Shichijuni-kou (72 Seasons) Calendar Listing
初夏 Shoka: "Early Summer"
Season No. 8: 小満, Shouman:
Shouman: the time of year when farmers can hope to see kernals forming in the "ears" of cereal crops such as wheat and barley. This sign allows them to heave a little sigh of relief, hence the term "shou-man," or "small satisfaction."
Climate No. 24: 麦秋至
Mugi Notoki Itaru
(May 31 -June 4)
|Field of Ripened Barley in June Rains (Hikone, Shiga)|
|Barley ready for harvest (Yasu, Shiga)|
It was fun to imagine what that particular field of barley was destined to become. We asked but the farmer wouldn't tell us. Sometimes, it's good to be left hanging. It teaches patience. He did practice his English with me a little bit, and his desire to communicate was somehow enough. I don't need to know everything.
Bird Of The Season: イソヒヨドリ, Isohiyodori, Blue Rock Thrush
|Male Blue Rock Thrush (Source: Wikipedia, a Public Domain Image)|
Male blue rock thrushes are particularly loud this time of the year, as if the rains are putting the pressure on them to hurry up with finding a partner -and competition's fierce. I always see them standing by themselves, spaced yards apart from one another, chirping lonesome and friendless on the same stretch of seawall. Perhaps their loner reputation explains their name solitarius. Despite their tendency towards self-isolation, I'm always rooting for them; they're much too charming to lose out on the race to procreate. For now, their numbers aren't in any danger of extinction. May this continue to be the case for generations to come.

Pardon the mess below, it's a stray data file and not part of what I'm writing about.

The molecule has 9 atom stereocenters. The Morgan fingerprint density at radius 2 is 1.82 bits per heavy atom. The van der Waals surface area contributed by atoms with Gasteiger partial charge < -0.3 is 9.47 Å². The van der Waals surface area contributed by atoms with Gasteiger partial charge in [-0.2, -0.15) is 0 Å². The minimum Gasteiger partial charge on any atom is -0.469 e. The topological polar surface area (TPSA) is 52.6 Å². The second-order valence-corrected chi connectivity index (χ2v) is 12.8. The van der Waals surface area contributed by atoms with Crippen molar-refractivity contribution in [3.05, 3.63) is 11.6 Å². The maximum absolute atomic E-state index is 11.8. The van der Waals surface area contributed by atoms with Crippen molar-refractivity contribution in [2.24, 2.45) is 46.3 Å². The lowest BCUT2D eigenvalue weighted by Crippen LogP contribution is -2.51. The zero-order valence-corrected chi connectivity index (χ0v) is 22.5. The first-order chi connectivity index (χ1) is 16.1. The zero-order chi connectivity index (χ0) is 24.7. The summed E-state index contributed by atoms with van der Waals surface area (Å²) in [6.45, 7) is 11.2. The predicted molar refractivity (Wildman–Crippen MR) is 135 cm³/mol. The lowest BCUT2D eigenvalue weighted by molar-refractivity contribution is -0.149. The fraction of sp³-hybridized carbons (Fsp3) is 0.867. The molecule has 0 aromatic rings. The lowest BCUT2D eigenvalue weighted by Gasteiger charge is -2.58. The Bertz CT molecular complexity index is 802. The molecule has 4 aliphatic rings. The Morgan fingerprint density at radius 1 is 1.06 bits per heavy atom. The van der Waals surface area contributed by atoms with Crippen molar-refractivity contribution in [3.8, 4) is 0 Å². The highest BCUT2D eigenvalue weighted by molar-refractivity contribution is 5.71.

Flower Of The Season: 葵, Aoi, Hollyhock
|A natural hollyhock "fence" edges a parking lot in Miyoshi, Hiroshima.|
The hollyhocks follow
The sun's invisible road." -Matsuo Basho
|Red giant complete with starburst in the center (Sera, Hiroshima).|
Used in family crests and seals as a symbol of the Tokugawa Shogunate, and heralded today in Kyoto's Aoi Matsuri (Hollyhock Festival) this overloaded physical impossibility of a flower is a symbol of power and strength. Though some might disagree, more than hydrangeas, the hollyhock (Alcea rocacea) is the quintessential sundial (or clock, if you will) of the rainy season.
Hollyhocks bolt up quicker than lightning right after the last yaezakura cherry trees have finished blooming. By the time the rainy season begins, the flowers have already bloomed half-way up their towering 5-foot stalks. When the rains subside and the sultry, unforgiving heat of late summer kicks in, the blossoms are already on their way out, dropping off limp and spent like deflated balloons released of their air.
As Basho seemed to imply in his haiku, hollyhocks look as if they just don't give a darn about the rain, or anything else for that matter. Running on their own time, they keep right on track and stay focused on a sun they can't see -a perfect example of concentration and dilligence. And of course, this means yet another lesson for me: if I believe that I'm doing all I can in this moment, keeping my eyes locked on my goal (but making definite action in the present towards that goal), good things will come of it, surely.
|Hollyhock being tickled by an inch-long bumble bee (Miyoshi, Hiroshima)|